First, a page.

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"The most exotic journey would not be to see a thousand different
places, but to see a single place through a thousand person's
Presented on this page is a
rather unorthodox computer graphics characterization of data that I have used
in applications ranging from sounds to DNA sequences. Please forgive me if the page
is sluggish -- it's doing a massive amount of real-time computation on your machine!
In particular, you
can use a computer-controlled face to represent data. These cartoon faces can be used to represent the values
of as many as 10 variables, each variable corresponding to a facial
feature. You can read all about the method and my applications in my book
Computers, Pattern, Chaos and Beauty. (For example, I've used the
faces to examine cancer gene sequences, for presenting sounds to deaf children,
background, computer graphics has become increasingly useful in the
representation and interpretation of multidimensional data with complex
relationships. Pseudo-color, animation, three-dimensional figures, and a
variety of shading schemes are among the techniques used to reveal
relationships not easily visible from simple correlations based on
two-dimensional linear theories.
Showing correlations between two or
three variables is easy: simply plot a two-dimensional or
graph. But what if
one is trying to present four or five or even ten different
variables at once? The face method of representing multivariate data
was first presented in 1973 by Chernoff, a
Harvard statistician. Using gradations of various facial features, such
as the degree of eyebrow slant or pupil size, a single face can convey
the value of many different variables at the same time.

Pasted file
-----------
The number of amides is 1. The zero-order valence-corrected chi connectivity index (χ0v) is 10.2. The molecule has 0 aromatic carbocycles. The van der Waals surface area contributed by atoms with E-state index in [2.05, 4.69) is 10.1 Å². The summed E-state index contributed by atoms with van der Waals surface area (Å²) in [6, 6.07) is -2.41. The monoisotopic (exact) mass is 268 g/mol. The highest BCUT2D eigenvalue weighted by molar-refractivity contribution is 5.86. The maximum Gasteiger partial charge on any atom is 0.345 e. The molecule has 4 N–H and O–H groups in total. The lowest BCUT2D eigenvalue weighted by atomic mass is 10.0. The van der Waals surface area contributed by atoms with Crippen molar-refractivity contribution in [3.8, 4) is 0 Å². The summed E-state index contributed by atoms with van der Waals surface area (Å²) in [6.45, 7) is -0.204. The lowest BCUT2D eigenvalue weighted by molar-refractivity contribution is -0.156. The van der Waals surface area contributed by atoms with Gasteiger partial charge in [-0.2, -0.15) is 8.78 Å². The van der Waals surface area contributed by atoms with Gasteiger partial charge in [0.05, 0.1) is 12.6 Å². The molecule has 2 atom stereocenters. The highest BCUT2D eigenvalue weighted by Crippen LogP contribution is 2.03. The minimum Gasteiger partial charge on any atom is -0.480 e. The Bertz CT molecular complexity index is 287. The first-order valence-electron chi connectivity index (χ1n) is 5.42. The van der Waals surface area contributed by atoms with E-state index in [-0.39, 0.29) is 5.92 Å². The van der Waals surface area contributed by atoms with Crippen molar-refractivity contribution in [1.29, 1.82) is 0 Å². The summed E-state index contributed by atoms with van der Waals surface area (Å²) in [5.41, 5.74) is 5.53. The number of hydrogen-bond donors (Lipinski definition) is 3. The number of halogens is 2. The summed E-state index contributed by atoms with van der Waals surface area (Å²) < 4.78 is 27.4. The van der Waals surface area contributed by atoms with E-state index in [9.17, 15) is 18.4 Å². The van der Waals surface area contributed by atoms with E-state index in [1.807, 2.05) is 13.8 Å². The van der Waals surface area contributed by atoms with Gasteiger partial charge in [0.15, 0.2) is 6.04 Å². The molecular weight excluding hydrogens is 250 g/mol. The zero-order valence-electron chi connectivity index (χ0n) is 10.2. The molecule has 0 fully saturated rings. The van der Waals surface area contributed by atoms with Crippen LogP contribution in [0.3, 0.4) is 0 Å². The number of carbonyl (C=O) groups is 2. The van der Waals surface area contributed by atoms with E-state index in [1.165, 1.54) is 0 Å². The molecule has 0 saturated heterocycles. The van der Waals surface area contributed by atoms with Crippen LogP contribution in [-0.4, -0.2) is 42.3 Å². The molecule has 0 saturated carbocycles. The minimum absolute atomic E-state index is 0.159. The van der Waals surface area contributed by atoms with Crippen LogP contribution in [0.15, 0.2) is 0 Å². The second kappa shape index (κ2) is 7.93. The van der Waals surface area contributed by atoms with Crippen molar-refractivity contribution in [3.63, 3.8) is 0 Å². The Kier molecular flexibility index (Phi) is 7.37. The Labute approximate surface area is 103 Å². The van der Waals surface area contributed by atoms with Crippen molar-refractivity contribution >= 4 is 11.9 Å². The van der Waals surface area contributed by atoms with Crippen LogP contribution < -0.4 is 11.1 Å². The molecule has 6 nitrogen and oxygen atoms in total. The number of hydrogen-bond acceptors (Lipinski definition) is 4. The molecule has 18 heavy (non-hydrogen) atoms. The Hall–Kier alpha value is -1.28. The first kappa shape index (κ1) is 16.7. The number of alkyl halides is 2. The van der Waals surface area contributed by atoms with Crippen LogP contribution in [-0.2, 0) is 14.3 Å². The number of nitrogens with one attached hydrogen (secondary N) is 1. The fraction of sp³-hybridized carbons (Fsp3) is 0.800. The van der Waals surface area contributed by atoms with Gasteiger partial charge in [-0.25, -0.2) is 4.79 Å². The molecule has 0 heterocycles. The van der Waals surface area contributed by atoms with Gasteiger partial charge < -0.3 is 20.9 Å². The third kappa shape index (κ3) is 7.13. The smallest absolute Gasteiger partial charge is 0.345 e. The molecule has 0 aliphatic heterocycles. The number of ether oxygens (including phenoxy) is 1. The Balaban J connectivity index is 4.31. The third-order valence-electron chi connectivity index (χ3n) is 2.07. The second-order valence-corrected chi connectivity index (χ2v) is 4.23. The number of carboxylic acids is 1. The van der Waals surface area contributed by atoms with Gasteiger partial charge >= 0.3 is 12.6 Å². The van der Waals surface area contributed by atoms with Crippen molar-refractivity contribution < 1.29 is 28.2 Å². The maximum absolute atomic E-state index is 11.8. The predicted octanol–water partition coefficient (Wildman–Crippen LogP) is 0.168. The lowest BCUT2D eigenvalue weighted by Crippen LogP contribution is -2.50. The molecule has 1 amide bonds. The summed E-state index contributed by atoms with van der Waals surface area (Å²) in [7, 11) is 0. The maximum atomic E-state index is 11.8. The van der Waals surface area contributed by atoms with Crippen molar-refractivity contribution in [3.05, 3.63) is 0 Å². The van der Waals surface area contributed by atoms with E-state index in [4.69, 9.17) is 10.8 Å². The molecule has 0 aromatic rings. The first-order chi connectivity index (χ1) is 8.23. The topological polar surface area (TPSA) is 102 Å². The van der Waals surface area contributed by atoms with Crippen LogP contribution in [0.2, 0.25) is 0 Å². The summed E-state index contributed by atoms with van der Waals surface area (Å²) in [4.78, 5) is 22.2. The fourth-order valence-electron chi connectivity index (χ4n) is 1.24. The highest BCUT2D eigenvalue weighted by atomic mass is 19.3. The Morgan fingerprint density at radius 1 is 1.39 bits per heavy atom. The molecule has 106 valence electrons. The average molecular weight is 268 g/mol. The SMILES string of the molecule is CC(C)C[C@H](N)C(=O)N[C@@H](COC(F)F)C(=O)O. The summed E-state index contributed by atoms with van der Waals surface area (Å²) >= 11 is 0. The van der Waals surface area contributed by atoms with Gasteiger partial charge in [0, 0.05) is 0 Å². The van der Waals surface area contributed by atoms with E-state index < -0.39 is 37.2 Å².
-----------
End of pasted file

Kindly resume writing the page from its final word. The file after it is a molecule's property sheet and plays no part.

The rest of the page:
Such faces have been
shown to be more reliable and more memorable than other tested icons (or
symbols), and allow the human analyst to grasp many of the essential
regularities and irregularities in the data. In general, n
data parameters are mapped into a figure with n
features, each feature varying in size or shape according to the point's
coordinate in that dimension. The data sample variables are mapped to
facial characteristics; thus, each multivariate observation is
visualized as a computer-drawn face. This aspect of the graphical point
displays capitalizes on the feature integration abilities of the human
visual system and is
particularly useful for higher levels of cognitive processing.
The drawing on this page
shows the range of faces produced when random numbers
are mapped. This shows you the diversity of computer-generated faces.
The settings for each of the ten facial parameters were
computed using a random number generator.
(Code for creating the faces is given in the book. This Java applet for
displaying the faces on this page was written by the wonderful AI programmer
In my applications
ten facial parameters,
F(1, 2, 3, 4, 5, 6, 7, 8, 9, 10)
are used, and each facial characteristic has ten
settings, S(1, 2, 3, 4, 5, 6, 7, 8, 9, 10),
providing for 10 billion possible
different faces. The controlled features are: head eccentricity, eye
eccentricity, pupil size, eyebrow slant, nose size, mouth shape, eye
spacing, eye size, mouth length, and degree of mouth opening.
Head eccentricity, for example, controls how elongated the head is
in either the horizontal or vertical direction.
is constructed using parabolic interpolation routines, and the other
features are derived from circles, lines, and ellipses.